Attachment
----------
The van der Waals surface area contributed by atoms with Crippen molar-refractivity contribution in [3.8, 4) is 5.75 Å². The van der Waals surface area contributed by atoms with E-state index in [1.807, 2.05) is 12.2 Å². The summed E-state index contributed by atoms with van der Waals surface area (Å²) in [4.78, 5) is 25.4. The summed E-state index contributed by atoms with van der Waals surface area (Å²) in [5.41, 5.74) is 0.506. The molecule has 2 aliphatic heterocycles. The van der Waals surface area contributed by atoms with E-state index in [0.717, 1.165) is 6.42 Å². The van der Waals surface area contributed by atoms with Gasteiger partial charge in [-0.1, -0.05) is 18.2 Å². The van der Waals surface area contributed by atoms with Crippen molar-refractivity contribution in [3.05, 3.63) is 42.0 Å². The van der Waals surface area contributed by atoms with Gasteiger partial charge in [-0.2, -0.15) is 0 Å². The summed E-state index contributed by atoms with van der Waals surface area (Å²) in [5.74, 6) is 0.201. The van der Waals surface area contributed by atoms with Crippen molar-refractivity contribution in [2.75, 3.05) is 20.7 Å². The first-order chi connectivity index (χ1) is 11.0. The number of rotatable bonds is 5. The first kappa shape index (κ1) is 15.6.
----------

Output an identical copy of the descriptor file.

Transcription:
The van der Waals surface area contributed by atoms with Crippen molar-refractivity contribution in [3.8, 4) is 5.75 Å². The van der Waals surface area contributed by atoms with E-state index in [1.807, 2.05) is 12.2 Å². The summed E-state index contributed by atoms with van der Waals surface area (Å²) in [4.78, 5) is 25.4. The summed E-state index contributed by atoms with van der Waals surface area (Å²) in [5.41, 5.74) is 0.506. The molecule has 2 aliphatic heterocycles. The van der Waals surface area contributed by atoms with E-state index in [0.717, 1.165) is 6.42 Å². The van der Waals surface area contributed by atoms with Gasteiger partial charge in [-0.1, -0.05) is 18.2 Å². The van der Waals surface area contributed by atoms with Crippen molar-refractivity contribution in [3.05, 3.63) is 42.0 Å². The van der Waals surface area contributed by atoms with Gasteiger partial charge in [-0.2, -0.15) is 0 Å². The summed E-state index contributed by atoms with van der Waals surface area (Å²) in [5.74, 6) is 0.201. The van der Waals surface area contributed by atoms with Crippen molar-refractivity contribution in [2.75, 3.05) is 20.7 Å². The first-order chi connectivity index (χ1) is 11.0. The number of rotatable bonds is 5. The first kappa shape index (κ1) is 15.6.